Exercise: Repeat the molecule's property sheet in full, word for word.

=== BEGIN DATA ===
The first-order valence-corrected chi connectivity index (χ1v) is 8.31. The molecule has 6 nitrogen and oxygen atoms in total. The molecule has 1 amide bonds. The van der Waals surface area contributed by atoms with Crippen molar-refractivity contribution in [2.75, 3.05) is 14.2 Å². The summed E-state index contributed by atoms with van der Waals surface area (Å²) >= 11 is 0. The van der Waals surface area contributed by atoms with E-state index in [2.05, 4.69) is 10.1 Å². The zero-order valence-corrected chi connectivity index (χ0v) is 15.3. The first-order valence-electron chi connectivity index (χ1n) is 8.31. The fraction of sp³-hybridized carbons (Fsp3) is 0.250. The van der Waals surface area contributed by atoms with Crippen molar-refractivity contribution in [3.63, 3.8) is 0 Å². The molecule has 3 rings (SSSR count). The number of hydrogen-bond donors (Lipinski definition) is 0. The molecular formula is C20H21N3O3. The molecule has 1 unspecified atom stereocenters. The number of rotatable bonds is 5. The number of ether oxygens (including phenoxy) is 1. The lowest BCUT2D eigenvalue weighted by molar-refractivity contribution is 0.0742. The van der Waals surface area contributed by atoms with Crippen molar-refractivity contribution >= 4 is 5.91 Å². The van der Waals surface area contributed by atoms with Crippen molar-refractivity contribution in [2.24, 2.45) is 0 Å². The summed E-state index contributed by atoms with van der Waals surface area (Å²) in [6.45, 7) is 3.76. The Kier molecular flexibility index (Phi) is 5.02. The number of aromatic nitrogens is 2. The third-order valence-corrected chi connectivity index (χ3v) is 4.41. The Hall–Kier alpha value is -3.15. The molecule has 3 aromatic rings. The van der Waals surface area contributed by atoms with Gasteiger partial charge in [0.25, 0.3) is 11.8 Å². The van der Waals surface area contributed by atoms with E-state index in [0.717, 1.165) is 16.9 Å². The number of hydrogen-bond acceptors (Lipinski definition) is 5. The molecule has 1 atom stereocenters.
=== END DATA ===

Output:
The first-order valence-corrected chi connectivity index (χ1v) is 8.31. The molecule has 6 nitrogen and oxygen atoms in total. The molecule has 1 amide bonds. The van der Waals surface area contributed by atoms with Crippen molar-refractivity contribution in [2.75, 3.05) is 14.2 Å². The summed E-state index contributed by atoms with van der Waals surface area (Å²) >= 11 is 0. The van der Waals surface area contributed by atoms with E-state index in [2.05, 4.69) is 10.1 Å². The zero-order valence-corrected chi connectivity index (χ0v) is 15.3. The first-order valence-electron chi connectivity index (χ1n) is 8.31. The fraction of sp³-hybridized carbons (Fsp3) is 0.250. The van der Waals surface area contributed by atoms with Crippen molar-refractivity contribution in [3.63, 3.8) is 0 Å². The molecule has 3 rings (SSSR count). The number of hydrogen-bond donors (Lipinski definition) is 0. The molecular formula is C20H21N3O3. The molecule has 1 unspecified atom stereocenters. The number of rotatable bonds is 5. The number of ether oxygens (including phenoxy) is 1. The lowest BCUT2D eigenvalue weighted by molar-refractivity contribution is 0.0742. The van der Waals surface area contributed by atoms with Crippen molar-refractivity contribution >= 4 is 5.91 Å². The van der Waals surface area contributed by atoms with Crippen molar-refractivity contribution in [2.24, 2.45) is 0 Å². The summed E-state index contributed by atoms with van der Waals surface area (Å²) in [6.45, 7) is 3.76. The Kier molecular flexibility index (Phi) is 5.02. The number of aromatic nitrogens is 2. The third-order valence-corrected chi connectivity index (χ3v) is 4.41. The Hall–Kier alpha value is -3.15. The molecule has 3 aromatic rings. The van der Waals surface area contributed by atoms with Gasteiger partial charge in [0.25, 0.3) is 11.8 Å². The van der Waals surface area contributed by atoms with E-state index in [0.717, 1.165) is 16.9 Å². The number of hydrogen-bond acceptors (Lipinski definition) is 5. The molecule has 1 atom stereocenters.